where One Big Home began
Chilmark is a small town on the island of Martha's Vineyard in Massachusetts, known for its rolling hills, picturesque farms, and beautiful beaches. Its year-round population of 905 (as of 2014) swells dramatically in the summer, as 75% of Chilmark’s 1,606 homes are seasonal. The minimum lot size for new construction in most of Chilmark is 3 acres, though there are many buildable pre-existing undersized lots.
The average house size is 2,350 square feet and more than half of the homes are smaller than 2,500 square feet. In recent years, new houses in Chilmark and other Vineyard towns have been getting bigger, resulting in growing public concern. Typically, larger houses are built as seasonal homes taking advantage of water views, and are heated year round. There are 26 houses larger than 6,000 square feet; one of the largest is around 14,000 square feet.
Every community has characteristics that create its identity or sense of place. Perhaps the homes are historic, or modern, are densely packed high-rise apartments, or are largely cottages. Every community has the right to protect its sense of place. In Chilmark, this was accomplished by citizens voting for zoning regulations to collectively balance individual rights to private property with the community's rights to protect its defining characteristics.
Chilmark’s large-house bylaw was prepared by the Chilmark Planning Board, which held dozens of public meetings over a year and a half. It was approved by a vote of 162-51 at the April 22, 2013, annual town meeting.
The Planning Board’s goal was to craft a bylaw that allowed reasonable use of property but reduced the negative impacts on abutters and the community at large. The aim was to differentiate between a large, highly visible house on a small property, and a well-designed, well-landscaped house on a large though barely visible property that minimizes its energy consumption and impact on water quality. Also, the aim was to allow additional floor space on larger lots, to remove the incentive to subdivide property and build even more houses. The bylaw requires that applicants for larger homes go through a design review process, which is not needed for more modest homes.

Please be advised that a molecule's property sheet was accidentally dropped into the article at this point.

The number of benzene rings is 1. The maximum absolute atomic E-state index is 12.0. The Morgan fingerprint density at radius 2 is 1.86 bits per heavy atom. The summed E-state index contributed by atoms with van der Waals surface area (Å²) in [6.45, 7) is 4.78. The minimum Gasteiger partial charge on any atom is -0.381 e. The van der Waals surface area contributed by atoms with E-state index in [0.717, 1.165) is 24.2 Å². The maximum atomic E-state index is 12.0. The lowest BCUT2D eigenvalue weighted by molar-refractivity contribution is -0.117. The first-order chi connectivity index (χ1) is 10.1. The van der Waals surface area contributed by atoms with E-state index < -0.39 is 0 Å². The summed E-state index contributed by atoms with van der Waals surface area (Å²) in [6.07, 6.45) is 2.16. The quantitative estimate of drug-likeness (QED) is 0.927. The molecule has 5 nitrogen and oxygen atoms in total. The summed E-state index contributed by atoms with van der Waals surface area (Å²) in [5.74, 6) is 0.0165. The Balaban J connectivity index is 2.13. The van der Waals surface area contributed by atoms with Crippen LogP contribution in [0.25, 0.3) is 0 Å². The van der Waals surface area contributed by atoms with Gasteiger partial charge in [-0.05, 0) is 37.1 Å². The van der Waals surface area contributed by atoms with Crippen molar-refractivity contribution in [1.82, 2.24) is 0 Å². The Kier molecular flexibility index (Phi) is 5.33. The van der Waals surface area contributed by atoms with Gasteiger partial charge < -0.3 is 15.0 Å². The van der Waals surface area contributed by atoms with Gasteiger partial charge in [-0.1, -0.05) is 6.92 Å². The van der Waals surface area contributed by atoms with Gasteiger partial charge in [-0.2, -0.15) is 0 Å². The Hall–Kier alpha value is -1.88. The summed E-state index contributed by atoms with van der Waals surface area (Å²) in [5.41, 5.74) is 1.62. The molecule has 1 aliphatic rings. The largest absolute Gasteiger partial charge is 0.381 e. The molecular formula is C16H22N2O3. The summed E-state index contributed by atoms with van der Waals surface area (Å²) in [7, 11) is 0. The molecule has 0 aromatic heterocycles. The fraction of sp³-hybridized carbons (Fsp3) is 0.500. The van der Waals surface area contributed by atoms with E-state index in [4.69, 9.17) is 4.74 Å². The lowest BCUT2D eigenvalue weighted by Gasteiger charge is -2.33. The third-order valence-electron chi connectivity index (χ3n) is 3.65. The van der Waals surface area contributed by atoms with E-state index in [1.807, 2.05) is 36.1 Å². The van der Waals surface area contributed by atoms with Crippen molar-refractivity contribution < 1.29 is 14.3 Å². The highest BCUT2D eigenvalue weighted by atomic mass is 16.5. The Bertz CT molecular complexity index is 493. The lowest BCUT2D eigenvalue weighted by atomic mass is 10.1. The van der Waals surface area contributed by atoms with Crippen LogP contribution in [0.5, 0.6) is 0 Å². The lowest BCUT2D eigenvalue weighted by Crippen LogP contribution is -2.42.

The bylaw allows 3,500 square feet of floor space on a basic 3-acre lot, as of right. Owners can apply for a special permit allowing up to 6,000 square feet, with the Zoning Board of Appeals reviewing the application to ensure that the project’s environmental impacts have been minimized and mitigated. These include visual impact; effects on water quality in coastal ponds; effects on traffic, habitat, and wetlands; energy usage; and effects of exterior lighting. The bylaw allows for an additional 250 square feet for each additional acre of property; smaller lots would have 250 square feet less per acre. It also allows a one-time addition of up to 5% of the floor area, to buildings that already exceed the limit.
The Planning Board calculated that between 2000 and 2013 eight houses had been built that exceeded the new limits. A 2016 modification to the bylaw exempts the square footage of historic homes, to provide a bonus for their preservation. Under Massachusetts law, a town is not allowed to set an absolute limit on the interior size of a house, but jurisprudence indicates that limits that vary by property size, such as in the Chilmark bylaw, are permissible.
You can download the bylaw here.
Since the "big house bylaw" went into effect, the fears of many who voted against it have failed to manifest. The real estate market did not suffer, property values continued to rise, and the construction industry showed no significant impact. In the first two years, nobody applied for a special permit to build a home greater than the size limitations.
One unintended effect of the bylaw was to potentially encourage the tearing down of historic homes in order to build a newer structure that would otherwise have been prohibited because of the size restrictions. An amendment was passed in 2015 to prevent this potential impact and there were no known instances of this actually occurring.
In 2017 the town of Truro, Massachusetts, passed a big-house bylaw modeled after Chilmark's. The organization "Save Truro Seashore" screened One Big Home multiple times to galvanize support in their community.
In February 2018, Chilmark's big-house bylaw underwent its second biennial review. In accordance with the bylaw, the Chilmark Planning Board released a report summarizing its findings: building permits have remained steady (for new construction, as well as additions and renovations), and property values have continued to increase. As Planning Board member Peter Cook stated, "It seems like there is more awareness that bigger isn’t sustainable…at least more awareness than a few years ago. The bylaw works."
As with 2015's biennial review, the data is clear. There is no substantial downside to limiting house size.